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    Really?

    I tend to disagree. i mean if your a cop, although you will be nervous, i think you will have less hastle because your a cop. If the same situation happens to a off duty cop and a civilian, i bet the civilian has to go through more red tape than the cop.
     
  13. CHLChris

    CHLChris New Member

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    Really? If I had a critical situation, myself, I think a thread on here might be one of the first things I do after I stop shaking. Unless, of course, I had to fire the weapon, in which case I'd have legal constraints to be concerned about.

    Maybe I see what you mean now, stalkingbear.
     
  14. wmille01

    wmille01 New Member

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    f**k it to answer your question I have had to pull my gun, and let me tell you what that dog will not biting anyone ever again! (yes there is a story behind it). Honestly though I doubt most people will tell you anything involving people, no one like to have to pull there gun and not that many people look for trouble (except maybe in philly). =)
     
  15. Davo45

    Davo45 New Member

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    I see no good reason why they wouldn't (in the case of an actual defensive shooting) as long as the investigation (and any civil or criminal court proceedings were concluded, after all the news media would've already posted a story (or more) about it. If they didn't have to shoot anyone, I certainly see no harm in it.

    That's my .02 worth.
     
  16. Davo45

    Davo45 New Member

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    You're flat wrong about this Stan, there have been a growing number of prosecutors who, I suppose, though bringing charges against a LEO for protecting themselves, their partners and society as a whole by shooting and killing a perpetrator who was shooting at them, or had shot at them or someone else and were still armed and reasonably believed they were about to shoot at them.

    A civilian doesn't have a review board or internal affairs to worry about, whereas a cop does. LEOs may not have as much "hastle" from their peers, but having been involved with investigating an OIS involving one of my subordinates.....the red tape is just as long.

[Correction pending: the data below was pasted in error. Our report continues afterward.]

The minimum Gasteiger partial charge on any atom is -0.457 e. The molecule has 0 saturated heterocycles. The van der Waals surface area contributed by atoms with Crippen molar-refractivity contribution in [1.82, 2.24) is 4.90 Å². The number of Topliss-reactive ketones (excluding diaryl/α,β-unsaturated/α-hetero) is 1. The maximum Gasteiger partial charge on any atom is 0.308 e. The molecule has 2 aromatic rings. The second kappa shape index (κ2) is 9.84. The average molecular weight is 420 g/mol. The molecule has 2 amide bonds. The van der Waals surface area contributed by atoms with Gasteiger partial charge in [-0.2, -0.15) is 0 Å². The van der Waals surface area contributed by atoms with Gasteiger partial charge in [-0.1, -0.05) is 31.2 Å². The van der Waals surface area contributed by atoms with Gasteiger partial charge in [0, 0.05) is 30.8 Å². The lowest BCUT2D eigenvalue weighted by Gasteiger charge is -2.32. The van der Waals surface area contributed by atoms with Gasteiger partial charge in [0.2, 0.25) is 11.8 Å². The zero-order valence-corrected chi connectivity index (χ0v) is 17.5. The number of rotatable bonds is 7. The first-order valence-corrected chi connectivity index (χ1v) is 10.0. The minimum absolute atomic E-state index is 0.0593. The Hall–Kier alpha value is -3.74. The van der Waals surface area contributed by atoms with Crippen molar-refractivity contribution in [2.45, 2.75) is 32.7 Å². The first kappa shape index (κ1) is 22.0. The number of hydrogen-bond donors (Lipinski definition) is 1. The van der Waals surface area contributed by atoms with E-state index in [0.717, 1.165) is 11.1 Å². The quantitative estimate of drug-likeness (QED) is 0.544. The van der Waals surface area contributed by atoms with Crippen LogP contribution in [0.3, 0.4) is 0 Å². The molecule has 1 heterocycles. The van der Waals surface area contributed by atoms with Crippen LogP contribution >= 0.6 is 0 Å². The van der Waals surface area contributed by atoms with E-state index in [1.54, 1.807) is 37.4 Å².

17. 83v45magna

    83v45magna New Member

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    Boy this thread is off the rails...I don't think any of 'em that has is gonna tell about it, Spider. Ask 'em what they're gonna do if/when the time comes. You won't be able to shut 'em up.
    I showed a guy a pistol once (no pointing) from car to car in 1991. He was chasing me (wild driving, too) I think because I didn't take off from a traffic light fast enough to suit him. He had had plenty of chances to break off and he didn't. So when he pulled up beside me, I let him see where his next meal was coming from. He and I then parted ways and I never saw him again. Though it's been said many times, you kinda had to be there, ya know?

    Let me add a thank you for your service from me as well, Spider.
     
  18. mesinge2

    mesinge2 New Member

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    I'll talk about my experience. In 2009 I was at a Hardware store I frequent in my home town. This store has existed for many years (a family owned establishment), but just recently started selling guns and ammo. I was picking up some 9mm for my Beretta 92 when a portly man walked in and stepped up to the gun counter.

    He said nothing even when the owner asked if he needed help. He just stared at him. It was simply "odd." His mannerisms were off. That's what caught my attention. He paced for a bit then he just pulled out a black snubbie, finger on trigger, and began to raise it toward the owner behind the counter. It was surreal. I simply yelled "Oh, (expletive deleted)" and pulled my 92 from a strong side holster with a cant.

    He could not have been more than 3 feet from me. He went to turn to me and saw a gun muzzle at little too close, he dropped his gun on the counter. The owner unloaded it and called the police. I made him sit on the floor with his hands on his head until the police arrived, never pointing anywhere but at his face. When I saw the police cars through the glass doors I laid my gun on the counter.

    I provided my CCW and DL. I was questioned extensively. One question I vivdly remember is where he drew his gun from. I remember this question because it was amazing that I honestly did not know. I spoke with the deputies for a while they handed my weapon back to me with the mag removed and the slide locked open. They apparently kept the one from the tube. I got in my car and just looked at the front of the store for what seems like forever thinking nothing and eventually I just drove home.
    .
     
  19. Gojubrian

    Gojubrian New Member

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    Wow! That must have been surreal! Glad you kept your head in such a tense situation.
     
  20. mesinge2

    mesinge2 New Member

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    Even though the police were there in minutes, it felt like it took an eternity for them to arrive and it took me quite a few days to recover. I was and still am so happy he dropped the revolver. I mean, my finger was already starting to travel on the trigger. If I had been carrying my 1911 he would have already been shot.
    .
     
    Last edited: May 23, 2011